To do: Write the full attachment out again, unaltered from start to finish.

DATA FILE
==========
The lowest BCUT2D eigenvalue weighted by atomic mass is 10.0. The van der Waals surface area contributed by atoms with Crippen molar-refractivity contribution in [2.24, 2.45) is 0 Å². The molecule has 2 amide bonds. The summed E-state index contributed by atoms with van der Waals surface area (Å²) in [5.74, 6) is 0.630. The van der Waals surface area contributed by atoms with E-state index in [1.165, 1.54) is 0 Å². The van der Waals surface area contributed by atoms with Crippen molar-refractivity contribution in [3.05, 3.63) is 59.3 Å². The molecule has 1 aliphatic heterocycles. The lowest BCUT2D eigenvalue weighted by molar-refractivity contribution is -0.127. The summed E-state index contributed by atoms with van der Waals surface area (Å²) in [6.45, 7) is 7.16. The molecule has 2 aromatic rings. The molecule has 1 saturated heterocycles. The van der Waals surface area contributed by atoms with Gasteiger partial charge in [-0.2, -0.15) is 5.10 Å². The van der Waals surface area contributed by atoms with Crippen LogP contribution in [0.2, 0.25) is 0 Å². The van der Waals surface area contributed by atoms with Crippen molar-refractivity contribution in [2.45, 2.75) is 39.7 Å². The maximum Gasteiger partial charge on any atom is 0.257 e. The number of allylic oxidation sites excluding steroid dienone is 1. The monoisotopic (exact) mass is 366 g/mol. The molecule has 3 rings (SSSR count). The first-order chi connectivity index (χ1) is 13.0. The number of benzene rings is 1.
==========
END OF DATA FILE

The lowest BCUT2D eigenvalue weighted by atomic mass is 10.0. The van der Waals surface area contributed by atoms with Crippen molar-refractivity contribution in [2.24, 2.45) is 0 Å². The molecule has 2 amide bonds. The summed E-state index contributed by atoms with van der Waals surface area (Å²) in [5.74, 6) is 0.630. The van der Waals surface area contributed by atoms with E-state index in [1.165, 1.54) is 0 Å². The van der Waals surface area contributed by atoms with Crippen molar-refractivity contribution in [3.05, 3.63) is 59.3 Å². The molecule has 1 aliphatic heterocycles. The lowest BCUT2D eigenvalue weighted by molar-refractivity contribution is -0.127. The summed E-state index contributed by atoms with van der Waals surface area (Å²) in [6.45, 7) is 7.16. The molecule has 2 aromatic rings. The molecule has 1 saturated heterocycles. The van der Waals surface area contributed by atoms with Gasteiger partial charge in [-0.2, -0.15) is 5.10 Å². The van der Waals surface area contributed by atoms with Crippen LogP contribution in [0.2, 0.25) is 0 Å². The van der Waals surface area contributed by atoms with Crippen molar-refractivity contribution in [2.45, 2.75) is 39.7 Å². The maximum Gasteiger partial charge on any atom is 0.257 e. The number of allylic oxidation sites excluding steroid dienone is 1. The monoisotopic (exact) mass is 366 g/mol. The molecule has 3 rings (SSSR count). The first-order chi connectivity index (χ1) is 13.0. The number of benzene rings is 1.